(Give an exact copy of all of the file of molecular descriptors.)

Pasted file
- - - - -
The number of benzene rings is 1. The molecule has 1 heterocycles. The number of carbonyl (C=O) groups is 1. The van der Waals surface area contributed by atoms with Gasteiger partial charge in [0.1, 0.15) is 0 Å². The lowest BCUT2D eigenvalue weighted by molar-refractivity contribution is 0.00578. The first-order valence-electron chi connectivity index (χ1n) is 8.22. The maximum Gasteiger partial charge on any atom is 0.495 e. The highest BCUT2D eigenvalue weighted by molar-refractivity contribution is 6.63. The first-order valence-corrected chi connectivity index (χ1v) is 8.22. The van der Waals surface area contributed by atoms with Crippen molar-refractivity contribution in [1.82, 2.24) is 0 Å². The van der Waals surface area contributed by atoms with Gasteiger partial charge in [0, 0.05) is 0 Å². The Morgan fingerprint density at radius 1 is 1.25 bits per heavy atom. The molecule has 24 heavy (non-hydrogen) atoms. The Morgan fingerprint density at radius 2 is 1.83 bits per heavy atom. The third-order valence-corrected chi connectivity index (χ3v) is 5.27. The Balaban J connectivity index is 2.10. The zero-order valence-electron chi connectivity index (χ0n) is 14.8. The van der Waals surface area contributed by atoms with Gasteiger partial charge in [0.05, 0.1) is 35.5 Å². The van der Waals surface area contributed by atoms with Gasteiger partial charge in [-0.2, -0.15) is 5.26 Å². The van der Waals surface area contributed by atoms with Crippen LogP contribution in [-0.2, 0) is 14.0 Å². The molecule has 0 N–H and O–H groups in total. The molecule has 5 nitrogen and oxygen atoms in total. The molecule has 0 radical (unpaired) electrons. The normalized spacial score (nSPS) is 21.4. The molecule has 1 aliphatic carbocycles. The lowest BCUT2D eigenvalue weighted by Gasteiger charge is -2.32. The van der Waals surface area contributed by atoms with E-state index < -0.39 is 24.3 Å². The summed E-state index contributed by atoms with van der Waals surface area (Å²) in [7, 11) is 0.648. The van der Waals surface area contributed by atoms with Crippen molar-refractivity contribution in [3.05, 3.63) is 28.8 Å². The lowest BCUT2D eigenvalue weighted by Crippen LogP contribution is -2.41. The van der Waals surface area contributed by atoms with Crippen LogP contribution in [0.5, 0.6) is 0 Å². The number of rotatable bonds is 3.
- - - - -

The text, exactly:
The number of benzene rings is 1. The molecule has 1 heterocycles. The number of carbonyl (C=O) groups is 1. The van der Waals surface area contributed by atoms with Gasteiger partial charge in [0.1, 0.15) is 0 Å². The lowest BCUT2D eigenvalue weighted by molar-refractivity contribution is 0.00578. The first-order valence-electron chi connectivity index (χ1n) is 8.22. The maximum Gasteiger partial charge on any atom is 0.495 e. The highest BCUT2D eigenvalue weighted by molar-refractivity contribution is 6.63. The first-order valence-corrected chi connectivity index (χ1v) is 8.22. The van der Waals surface area contributed by atoms with Crippen molar-refractivity contribution in [1.82, 2.24) is 0 Å². The van der Waals surface area contributed by atoms with Gasteiger partial charge in [0, 0.05) is 0 Å². The Morgan fingerprint density at radius 1 is 1.25 bits per heavy atom. The molecule has 24 heavy (non-hydrogen) atoms. The Morgan fingerprint density at radius 2 is 1.83 bits per heavy atom. The third-order valence-corrected chi connectivity index (χ3v) is 5.27. The Balaban J connectivity index is 2.10. The zero-order valence-electron chi connectivity index (χ0n) is 14.8. The van der Waals surface area contributed by atoms with Gasteiger partial charge in [0.05, 0.1) is 35.5 Å². The van der Waals surface area contributed by atoms with Gasteiger partial charge in [-0.2, -0.15) is 5.26 Å². The van der Waals surface area contributed by atoms with Crippen LogP contribution in [-0.2, 0) is 14.0 Å². The molecule has 0 N–H and O–H groups in total. The molecule has 5 nitrogen and oxygen atoms in total. The molecule has 0 radical (unpaired) electrons. The normalized spacial score (nSPS) is 21.4. The molecule has 1 aliphatic carbocycles. The lowest BCUT2D eigenvalue weighted by Gasteiger charge is -2.32. The van der Waals surface area contributed by atoms with E-state index < -0.39 is 24.3 Å². The summed E-state index contributed by atoms with van der Waals surface area (Å²) in [7, 11) is 0.648. The van der Waals surface area contributed by atoms with Crippen molar-refractivity contribution in [3.05, 3.63) is 28.8 Å². The lowest BCUT2D eigenvalue weighted by Crippen LogP contribution is -2.41. The van der Waals surface area contributed by atoms with Crippen LogP contribution in [0.5, 0.6) is 0 Å². The number of rotatable bonds is 3.